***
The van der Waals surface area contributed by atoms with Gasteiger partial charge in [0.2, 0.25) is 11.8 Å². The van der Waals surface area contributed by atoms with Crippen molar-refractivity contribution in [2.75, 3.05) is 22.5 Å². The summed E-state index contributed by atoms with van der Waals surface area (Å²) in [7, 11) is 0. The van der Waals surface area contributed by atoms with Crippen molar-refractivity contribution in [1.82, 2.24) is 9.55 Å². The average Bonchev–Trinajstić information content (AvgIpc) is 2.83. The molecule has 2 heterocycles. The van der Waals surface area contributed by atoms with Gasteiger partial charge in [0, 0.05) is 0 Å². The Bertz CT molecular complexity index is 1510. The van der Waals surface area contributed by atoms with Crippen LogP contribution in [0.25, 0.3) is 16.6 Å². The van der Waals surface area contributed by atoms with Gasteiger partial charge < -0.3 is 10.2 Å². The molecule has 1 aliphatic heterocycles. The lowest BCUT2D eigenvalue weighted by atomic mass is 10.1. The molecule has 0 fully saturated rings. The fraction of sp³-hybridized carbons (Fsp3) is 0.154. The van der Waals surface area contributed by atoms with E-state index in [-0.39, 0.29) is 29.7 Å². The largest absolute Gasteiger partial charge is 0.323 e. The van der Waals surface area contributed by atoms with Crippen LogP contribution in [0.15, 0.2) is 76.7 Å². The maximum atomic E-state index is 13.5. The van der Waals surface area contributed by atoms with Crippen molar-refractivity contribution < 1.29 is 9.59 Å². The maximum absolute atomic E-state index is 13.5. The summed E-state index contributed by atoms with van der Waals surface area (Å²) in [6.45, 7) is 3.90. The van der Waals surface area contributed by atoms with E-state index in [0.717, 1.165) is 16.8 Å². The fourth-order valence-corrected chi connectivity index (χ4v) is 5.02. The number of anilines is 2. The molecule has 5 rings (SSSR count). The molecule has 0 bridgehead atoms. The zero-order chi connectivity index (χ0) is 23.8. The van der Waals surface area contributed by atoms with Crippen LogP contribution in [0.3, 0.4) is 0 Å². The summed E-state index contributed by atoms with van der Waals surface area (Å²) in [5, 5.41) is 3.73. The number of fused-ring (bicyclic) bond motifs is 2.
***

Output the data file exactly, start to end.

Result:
The van der Waals surface area contributed by atoms with Gasteiger partial charge in [0.2, 0.25) is 11.8 Å². The van der Waals surface area contributed by atoms with Crippen molar-refractivity contribution in [2.75, 3.05) is 22.5 Å². The summed E-state index contributed by atoms with van der Waals surface area (Å²) in [7, 11) is 0. The van der Waals surface area contributed by atoms with Crippen molar-refractivity contribution in [1.82, 2.24) is 9.55 Å². The average Bonchev–Trinajstić information content (AvgIpc) is 2.83. The molecule has 2 heterocycles. The van der Waals surface area contributed by atoms with Gasteiger partial charge in [0, 0.05) is 0 Å². The Bertz CT molecular complexity index is 1510. The van der Waals surface area contributed by atoms with Crippen LogP contribution in [0.25, 0.3) is 16.6 Å². The van der Waals surface area contributed by atoms with Gasteiger partial charge < -0.3 is 10.2 Å². The molecule has 1 aliphatic heterocycles. The lowest BCUT2D eigenvalue weighted by atomic mass is 10.1. The molecule has 0 fully saturated rings. The fraction of sp³-hybridized carbons (Fsp3) is 0.154. The van der Waals surface area contributed by atoms with E-state index in [-0.39, 0.29) is 29.7 Å². The largest absolute Gasteiger partial charge is 0.323 e. The van der Waals surface area contributed by atoms with Crippen LogP contribution in [0.15, 0.2) is 76.7 Å². The maximum atomic E-state index is 13.5. The van der Waals surface area contributed by atoms with Crippen molar-refractivity contribution < 1.29 is 9.59 Å². The maximum absolute atomic E-state index is 13.5. The summed E-state index contributed by atoms with van der Waals surface area (Å²) in [6.45, 7) is 3.90. The van der Waals surface area contributed by atoms with E-state index in [0.717, 1.165) is 16.8 Å². The fourth-order valence-corrected chi connectivity index (χ4v) is 5.02. The number of anilines is 2. The molecule has 5 rings (SSSR count). The molecule has 0 bridgehead atoms. The zero-order chi connectivity index (χ0) is 23.8. The van der Waals surface area contributed by atoms with Crippen LogP contribution in [0.3, 0.4) is 0 Å². The summed E-state index contributed by atoms with van der Waals surface area (Å²) in [5, 5.41) is 3.73. The number of fused-ring (bicyclic) bond motifs is 2.